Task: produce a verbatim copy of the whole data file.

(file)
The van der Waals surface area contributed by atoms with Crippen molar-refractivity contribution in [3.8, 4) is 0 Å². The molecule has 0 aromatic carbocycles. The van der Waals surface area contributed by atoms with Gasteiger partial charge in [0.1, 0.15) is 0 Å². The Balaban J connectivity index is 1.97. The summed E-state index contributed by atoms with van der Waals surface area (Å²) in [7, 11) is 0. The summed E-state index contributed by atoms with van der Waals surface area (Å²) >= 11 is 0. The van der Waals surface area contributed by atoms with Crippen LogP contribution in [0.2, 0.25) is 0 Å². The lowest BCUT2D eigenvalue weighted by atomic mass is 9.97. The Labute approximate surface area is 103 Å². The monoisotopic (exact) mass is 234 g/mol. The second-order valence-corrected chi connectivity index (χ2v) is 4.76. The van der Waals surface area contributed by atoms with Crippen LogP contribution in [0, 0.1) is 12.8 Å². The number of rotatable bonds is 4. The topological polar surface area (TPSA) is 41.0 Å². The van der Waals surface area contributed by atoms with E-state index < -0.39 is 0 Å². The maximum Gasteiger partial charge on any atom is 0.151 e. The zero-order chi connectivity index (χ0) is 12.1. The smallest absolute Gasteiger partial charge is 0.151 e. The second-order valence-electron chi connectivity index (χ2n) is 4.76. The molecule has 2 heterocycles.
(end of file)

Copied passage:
The van der Waals surface area contributed by atoms with Crippen molar-refractivity contribution in [3.8, 4) is 0 Å². The molecule has 0 aromatic carbocycles. The van der Waals surface area contributed by atoms with Gasteiger partial charge in [0.1, 0.15) is 0 Å². The Balaban J connectivity index is 1.97. The summed E-state index contributed by atoms with van der Waals surface area (Å²) in [7, 11) is 0. The summed E-state index contributed by atoms with van der Waals surface area (Å²) >= 11 is 0. The van der Waals surface area contributed by atoms with Crippen LogP contribution in [0.2, 0.25) is 0 Å². The lowest BCUT2D eigenvalue weighted by atomic mass is 9.97. The Labute approximate surface area is 103 Å². The monoisotopic (exact) mass is 234 g/mol. The second-order valence-corrected chi connectivity index (χ2v) is 4.76. The van der Waals surface area contributed by atoms with Crippen LogP contribution in [0, 0.1) is 12.8 Å². The number of rotatable bonds is 4. The topological polar surface area (TPSA) is 41.0 Å². The van der Waals surface area contributed by atoms with E-state index < -0.39 is 0 Å². The maximum Gasteiger partial charge on any atom is 0.151 e. The zero-order chi connectivity index (χ0) is 12.1. The smallest absolute Gasteiger partial charge is 0.151 e. The second-order valence-electron chi connectivity index (χ2n) is 4.76. The molecule has 2 heterocycles.